August 17, 2009
I commend to you the article in Foreign Affairs of 5 August by Michael Bröning, in which he argues that the January war in Gaza overshadowed the fact that Hamas is in the midst of an unprecedented ideological transformation, and it’s time for the West to pay attention.
I have always been in favour of recognising the democratically elected government of the Palestinian territories, and dealing directly with Hamas ministers qua ministers. We continue to impose preconditions for meeting the ‘enemies’, notwithstanding that acceptance of such preconditions involves an unacceptable loss of face. And yet, we negotiated with the PLO years before they formally changed the anti-Israeli wording of its Charter.
Bröning argues that, rather than focusing on Hamas’ unbending symbolic positions, Western diplomats should acknowledge the organisation’s reduced aspirations and ideological softening, and rethink their approach. Rather than basing political judgments on largely outdated proclamations, they should study recent Hamas policies and the movement’s performance on the ground.
In response to statements from Obama and Netanyahu, the Hamas leader Khaled Mashal spoke in Damascus in June. He outlined a political agenda that starkly broke with the traditionally rigid rhetoric of confrontation: “At a minimum,” he said, “we demand the establishment of a Palestinian state with Jerusalem as its capital with full sovereignty within the 1967 borders, removing all checkpoints and achieving the right of return.”
Just before Mashal’s speech, Ismail Haniyeh, Gaza’s current prime minister, had called for a Palestinian state within the 1967 borders. The significance of this change in Hamas’ political stance becomes clear when compared to the uncompromising anti-Semitic language of the charter, which categorically calls for the liberation of all of “Palestine.”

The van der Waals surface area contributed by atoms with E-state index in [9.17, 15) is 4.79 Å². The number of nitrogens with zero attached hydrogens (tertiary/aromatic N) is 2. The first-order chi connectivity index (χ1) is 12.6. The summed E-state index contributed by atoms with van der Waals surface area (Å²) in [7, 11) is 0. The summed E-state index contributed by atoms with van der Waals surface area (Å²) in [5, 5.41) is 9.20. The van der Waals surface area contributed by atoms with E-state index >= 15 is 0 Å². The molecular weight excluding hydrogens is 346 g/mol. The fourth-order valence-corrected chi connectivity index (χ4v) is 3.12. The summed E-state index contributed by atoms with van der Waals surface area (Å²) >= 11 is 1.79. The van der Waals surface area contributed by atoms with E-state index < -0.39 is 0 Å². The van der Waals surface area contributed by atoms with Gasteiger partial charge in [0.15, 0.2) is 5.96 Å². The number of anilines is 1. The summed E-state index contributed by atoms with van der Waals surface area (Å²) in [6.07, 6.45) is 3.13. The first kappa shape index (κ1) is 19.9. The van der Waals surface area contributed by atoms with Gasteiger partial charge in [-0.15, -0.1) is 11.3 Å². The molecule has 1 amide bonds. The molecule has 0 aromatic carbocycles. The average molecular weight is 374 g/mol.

Recognising Israel as a Jewish state at this time would not only damage Hamas’ public standing among Palestinians but also reduce its political leverage in future negotiations with Israel. In the words of Hamas co-founder Mahmoud al-Zahar:
“[T]he PLO’s recognition of Israel [in 1993] was not reciprocated by an equivalent Israeli recognition of a Palestinian state or national rights. It was a dirty game, and we are not going to repeat it.”
Despite Barack Obama’s natural inclinations, the State Department rejected Mashal’s groundbreaking speech, stating:
“Nothing has changed in terms of Hamas’ basic views about Israel and about peace in the region.” Focusing on Hamas’ abstract ideological positions, he went on to say that “Hamas still believes in the destruction of the state of Israel and does not believe in Israel’s right to exist.”
It’s time for the EU and US to signal their acceptance of a Palestinian government that includes Hamas. “Such an approach would encourage Hamas to further reinvent itself and increase the chances for Palestinian reconciliation — opening up new negotiating opportunities for Western, Israeli, and Palestinian decision-makers. In the end, only talks without preconditions will resolve the current ideological stalemate and pave the way for a two-state solution and lasting Israeli-Palestinian peace.”Author : Stanley Crossick